It was initially established at Cayuga Island on the north shore of the Niagara River where it bends and flows east-west. This island lies at the mouth of the Cayuga Creek in Niagara County. Mr. Eugene H. Schmeck lived there in 1931. He had a breeding pair of Mystery Snails in his aquarium, and he released them into the river. A "well established population" was later found, by Mr. Schmeck, in 1942 (Mills et al. 1993). Schmeck wrote a paper on the subject (Clench, W. J. 1942. Viviparus malleatus in the Niagara river. Nautilus 55(3): 102-103). Imogene Robertson and Clifford Blakeslee, two malacologists at the Buffalo Museum of Science, duly noted this occurrence (Robertson & Blakeslee 1949).
The species is a source of food in Asia. It was first reported imported into the United States in 1892, and sold in a Chinese market in San Francisco (Wood 1892). Perhaps there is the possibility that fisherpersons may wish to harvest these snails from the canoe launch area in Wood's Creek and try them out in the kitchen - they are extremely abundant, at least along the shore, and can be scooped out by hand. The apparent foulness of the water in the Creek, however, indicates that this organism may absorb unpleasant compounds in its flesh, and that human consumption is ill-advised. Some toxicology studies of this species may be viewed on the Web.
The bad news is that this snail "can serve as a vector for various parasites and diseases. Over its native range, the Chinese Mystery Snail may serve as an intermediate host for Echinocasmus elongatus, E. redioduplicatus, E. rugosus, Eupariphium ilocanum, E. recurvatum, Echinostoma macrorachis, and E. cinetorchis which can infect human beings (Pace 1973)" (Gulf States Marine Fisheries Commission 2003).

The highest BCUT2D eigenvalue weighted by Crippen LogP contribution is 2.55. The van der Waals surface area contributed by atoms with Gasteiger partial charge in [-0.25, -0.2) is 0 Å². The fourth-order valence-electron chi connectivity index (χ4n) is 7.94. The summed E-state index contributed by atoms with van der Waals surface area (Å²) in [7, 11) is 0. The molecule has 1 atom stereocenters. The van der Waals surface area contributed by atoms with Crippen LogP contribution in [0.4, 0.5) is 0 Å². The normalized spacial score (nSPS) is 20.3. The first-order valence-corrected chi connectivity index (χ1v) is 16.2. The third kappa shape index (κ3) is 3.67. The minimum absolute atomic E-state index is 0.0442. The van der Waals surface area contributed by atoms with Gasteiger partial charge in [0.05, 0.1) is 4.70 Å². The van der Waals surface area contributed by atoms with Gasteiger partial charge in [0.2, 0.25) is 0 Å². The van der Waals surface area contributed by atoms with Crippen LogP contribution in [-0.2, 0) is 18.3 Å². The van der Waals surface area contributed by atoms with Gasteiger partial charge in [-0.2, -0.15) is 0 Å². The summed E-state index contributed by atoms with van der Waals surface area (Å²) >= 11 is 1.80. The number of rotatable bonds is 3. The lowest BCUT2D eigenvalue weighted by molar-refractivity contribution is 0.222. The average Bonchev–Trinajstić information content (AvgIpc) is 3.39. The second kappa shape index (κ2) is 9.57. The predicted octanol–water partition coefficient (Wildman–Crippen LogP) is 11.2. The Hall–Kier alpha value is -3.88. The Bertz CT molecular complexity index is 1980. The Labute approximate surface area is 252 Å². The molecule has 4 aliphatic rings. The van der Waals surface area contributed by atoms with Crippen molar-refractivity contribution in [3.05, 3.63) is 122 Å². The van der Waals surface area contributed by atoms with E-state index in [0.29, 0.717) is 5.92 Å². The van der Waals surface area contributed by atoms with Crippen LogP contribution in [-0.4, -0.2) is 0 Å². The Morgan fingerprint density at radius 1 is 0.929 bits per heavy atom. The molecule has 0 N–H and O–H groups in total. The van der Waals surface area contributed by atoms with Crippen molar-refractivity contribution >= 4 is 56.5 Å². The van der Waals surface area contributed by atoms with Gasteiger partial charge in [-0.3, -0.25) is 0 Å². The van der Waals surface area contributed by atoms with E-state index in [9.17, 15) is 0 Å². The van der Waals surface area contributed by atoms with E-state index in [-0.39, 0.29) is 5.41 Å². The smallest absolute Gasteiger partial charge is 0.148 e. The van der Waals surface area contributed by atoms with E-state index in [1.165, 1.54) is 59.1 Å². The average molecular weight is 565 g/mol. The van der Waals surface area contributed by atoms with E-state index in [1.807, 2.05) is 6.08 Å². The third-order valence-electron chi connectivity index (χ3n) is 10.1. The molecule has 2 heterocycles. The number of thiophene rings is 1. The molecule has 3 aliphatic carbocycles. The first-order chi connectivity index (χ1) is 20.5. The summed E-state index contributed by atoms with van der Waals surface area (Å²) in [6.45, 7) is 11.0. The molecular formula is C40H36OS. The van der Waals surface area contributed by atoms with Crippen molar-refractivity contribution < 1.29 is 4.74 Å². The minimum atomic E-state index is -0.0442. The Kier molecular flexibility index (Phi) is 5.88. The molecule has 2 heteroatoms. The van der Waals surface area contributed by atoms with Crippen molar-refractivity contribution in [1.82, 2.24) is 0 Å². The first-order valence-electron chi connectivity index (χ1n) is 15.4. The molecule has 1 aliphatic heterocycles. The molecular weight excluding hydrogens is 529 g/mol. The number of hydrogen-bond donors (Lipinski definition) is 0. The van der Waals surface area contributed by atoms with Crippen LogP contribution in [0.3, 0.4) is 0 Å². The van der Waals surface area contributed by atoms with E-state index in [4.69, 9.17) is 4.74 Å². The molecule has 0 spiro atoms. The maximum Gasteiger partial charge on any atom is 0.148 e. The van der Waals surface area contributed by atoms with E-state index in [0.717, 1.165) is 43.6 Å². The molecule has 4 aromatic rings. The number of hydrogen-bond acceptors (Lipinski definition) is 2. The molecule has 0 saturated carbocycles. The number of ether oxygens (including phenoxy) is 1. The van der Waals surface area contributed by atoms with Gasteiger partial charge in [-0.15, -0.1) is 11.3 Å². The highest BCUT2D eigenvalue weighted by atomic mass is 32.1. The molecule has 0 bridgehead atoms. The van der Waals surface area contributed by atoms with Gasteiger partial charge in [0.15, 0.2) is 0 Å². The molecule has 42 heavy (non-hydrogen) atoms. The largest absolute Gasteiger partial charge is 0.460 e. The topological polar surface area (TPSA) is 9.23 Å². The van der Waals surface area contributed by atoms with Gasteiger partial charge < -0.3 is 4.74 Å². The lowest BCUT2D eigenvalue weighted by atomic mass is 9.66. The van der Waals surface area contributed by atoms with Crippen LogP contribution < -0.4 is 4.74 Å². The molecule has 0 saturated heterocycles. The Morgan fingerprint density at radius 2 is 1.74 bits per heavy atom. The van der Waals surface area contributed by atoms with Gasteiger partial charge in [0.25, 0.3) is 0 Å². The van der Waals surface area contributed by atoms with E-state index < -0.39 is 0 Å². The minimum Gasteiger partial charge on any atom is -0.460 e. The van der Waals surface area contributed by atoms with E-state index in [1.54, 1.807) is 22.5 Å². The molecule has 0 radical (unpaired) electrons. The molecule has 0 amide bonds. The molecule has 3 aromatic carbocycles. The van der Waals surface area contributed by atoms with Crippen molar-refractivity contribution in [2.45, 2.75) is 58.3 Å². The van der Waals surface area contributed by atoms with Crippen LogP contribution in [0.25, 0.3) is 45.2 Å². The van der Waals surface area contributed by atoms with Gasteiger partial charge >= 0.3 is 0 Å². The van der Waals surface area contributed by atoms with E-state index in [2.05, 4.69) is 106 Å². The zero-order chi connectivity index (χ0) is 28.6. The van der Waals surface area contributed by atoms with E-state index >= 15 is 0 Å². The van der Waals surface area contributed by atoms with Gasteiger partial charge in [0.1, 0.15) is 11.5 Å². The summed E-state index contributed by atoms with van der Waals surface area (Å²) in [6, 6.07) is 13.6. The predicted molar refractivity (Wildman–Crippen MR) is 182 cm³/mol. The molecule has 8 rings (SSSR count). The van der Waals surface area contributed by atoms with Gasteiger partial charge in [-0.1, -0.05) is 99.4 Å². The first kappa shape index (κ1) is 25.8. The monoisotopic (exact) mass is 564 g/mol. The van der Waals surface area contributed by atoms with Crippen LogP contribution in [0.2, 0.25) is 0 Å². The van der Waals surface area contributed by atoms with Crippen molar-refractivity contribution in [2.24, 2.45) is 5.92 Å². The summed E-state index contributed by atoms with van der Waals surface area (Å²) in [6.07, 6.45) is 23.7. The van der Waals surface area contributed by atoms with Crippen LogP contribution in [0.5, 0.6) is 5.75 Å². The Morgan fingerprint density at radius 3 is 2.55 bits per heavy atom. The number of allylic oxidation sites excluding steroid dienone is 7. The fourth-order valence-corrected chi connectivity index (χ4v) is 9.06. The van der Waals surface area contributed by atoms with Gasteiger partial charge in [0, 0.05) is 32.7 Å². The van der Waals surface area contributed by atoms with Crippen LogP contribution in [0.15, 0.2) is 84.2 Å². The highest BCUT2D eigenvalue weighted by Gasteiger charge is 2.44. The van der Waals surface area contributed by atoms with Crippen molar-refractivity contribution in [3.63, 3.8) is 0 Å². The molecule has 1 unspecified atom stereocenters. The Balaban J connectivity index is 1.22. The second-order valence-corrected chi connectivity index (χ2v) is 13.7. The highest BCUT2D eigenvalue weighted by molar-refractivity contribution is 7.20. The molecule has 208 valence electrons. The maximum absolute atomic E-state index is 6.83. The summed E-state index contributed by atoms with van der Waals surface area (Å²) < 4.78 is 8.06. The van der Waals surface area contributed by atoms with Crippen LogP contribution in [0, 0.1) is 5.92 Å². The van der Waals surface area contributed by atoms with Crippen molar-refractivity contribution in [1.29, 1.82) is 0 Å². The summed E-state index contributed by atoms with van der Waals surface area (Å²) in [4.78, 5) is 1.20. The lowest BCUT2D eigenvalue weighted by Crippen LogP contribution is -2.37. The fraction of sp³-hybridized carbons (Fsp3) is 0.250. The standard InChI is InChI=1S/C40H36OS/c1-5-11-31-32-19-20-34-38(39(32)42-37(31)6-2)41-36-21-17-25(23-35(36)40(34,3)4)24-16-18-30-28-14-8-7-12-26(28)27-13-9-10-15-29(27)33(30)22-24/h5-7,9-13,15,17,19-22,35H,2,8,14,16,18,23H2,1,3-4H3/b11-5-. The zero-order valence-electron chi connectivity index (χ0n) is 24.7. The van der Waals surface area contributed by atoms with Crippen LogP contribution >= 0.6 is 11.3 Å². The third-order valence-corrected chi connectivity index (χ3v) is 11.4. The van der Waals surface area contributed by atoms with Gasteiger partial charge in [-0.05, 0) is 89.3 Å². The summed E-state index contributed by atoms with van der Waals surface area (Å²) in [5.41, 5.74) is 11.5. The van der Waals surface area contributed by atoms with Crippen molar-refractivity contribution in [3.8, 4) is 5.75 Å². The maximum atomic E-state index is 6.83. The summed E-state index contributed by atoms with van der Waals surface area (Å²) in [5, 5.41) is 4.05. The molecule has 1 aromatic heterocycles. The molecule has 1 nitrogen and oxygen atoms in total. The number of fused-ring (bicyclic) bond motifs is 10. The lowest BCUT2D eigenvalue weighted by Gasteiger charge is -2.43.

The impact of the introduction of this snail is that it may compete with native snails at Grand Island and elsewhere in the Niagara River (Benson, 2004).
NOTE: Earlier names of Cipangopaludina chinensis (Reeve, 1863) published in the literature include Viviparus malleatus, Viviparus chinensis malleatus, Viviparus japonicus, Viviparus stelmaphora, Paludina malleata, Paludina japonicus, Cipangopaludina malleata (Gulf States Marine Fisheries Commission. 2003).
The species enjoys the slow-moving freshwater of Wood's and Burntship Creeks with soft, muddy or silty bottoms, resembling the rice paddies and irrigation ditches of Asia where the species is cultivated for food. It occurs on sand to mud-sand substrates in large lentic and slow moving lotic ecosystems. With lowered water levels in the Niagara River and its tributaries, with increased deposition of fine-grained sediments, one might imagine an expansion of populations of this large snail into areas of increasingly sluggish waters. It should be very easy to spot this invasive snail in any or all of the tributaries on Grand Island and on both sides of the Niagara River in the United States and Canada.
Benson, Amy. 2004. Cipangopaludina chinensis malleata. Nonindigenous Aquatic Species Database, Gainesville, Florida. Center for Aquatic Resource Studies. Biological Resources Division of the Geological Survey (U.S. Dept. of the Interior). http://nas.er.usgs.gov/queries/SpFactSheet.asp?SpeciesID=1045
Gulf States Marine Fisheries Commission. 2003. Fact Sheet for Cipangopaludina chinensis (Reeve, 1863). University of Southern Mississippi/College of Marine Sciences/Gulf Coast Research Laboratory. http://nis.gsmfc.org/nis_factsheet.php?toc_id=125 August 2, 2004.
Mills, Edward L., Joseph H. Leach, James T. Carlton and Carol L. Secor. 1993. Exotic Species in the Great Lakes: A History of Biotic Crises and Anthropogenic Introductions. Journal of Great Lakes Research. 19(1):1-54. International Association Great Lakes Research.
Pace, G. L. 1973. The freshwater snails of Taiwan (Formosa). Malacological Review Supplement 1. Pages 1-117.
Robertson, Imogene C. S. and Clifford L. Blakeslee. 1948. The Mollusca of the Niagara Frontier Region. Bulletin of the Buffalo Society of Natural Sciences. Vol. 19(3). Buffalo, New York.
Thompson, Fred G. 2004. An Identification Manual for the Freshwater Snails of Florida. Florida Museum of Natural history, University of Florida. http://www.flmnh.ufl.edu/natsci/snails1.htm
Wood, W. M. 1892. Paludina japonica Mart. for sale in the San Francisco Chinese markets. Nautilus 5:114-115.
Wood's Creek under a July sky.
White Water-lily buds just open.
Pickerel- Weed in July.
The snail's foot can be seen as it glides on the silty creek edge.
What they look like out of water.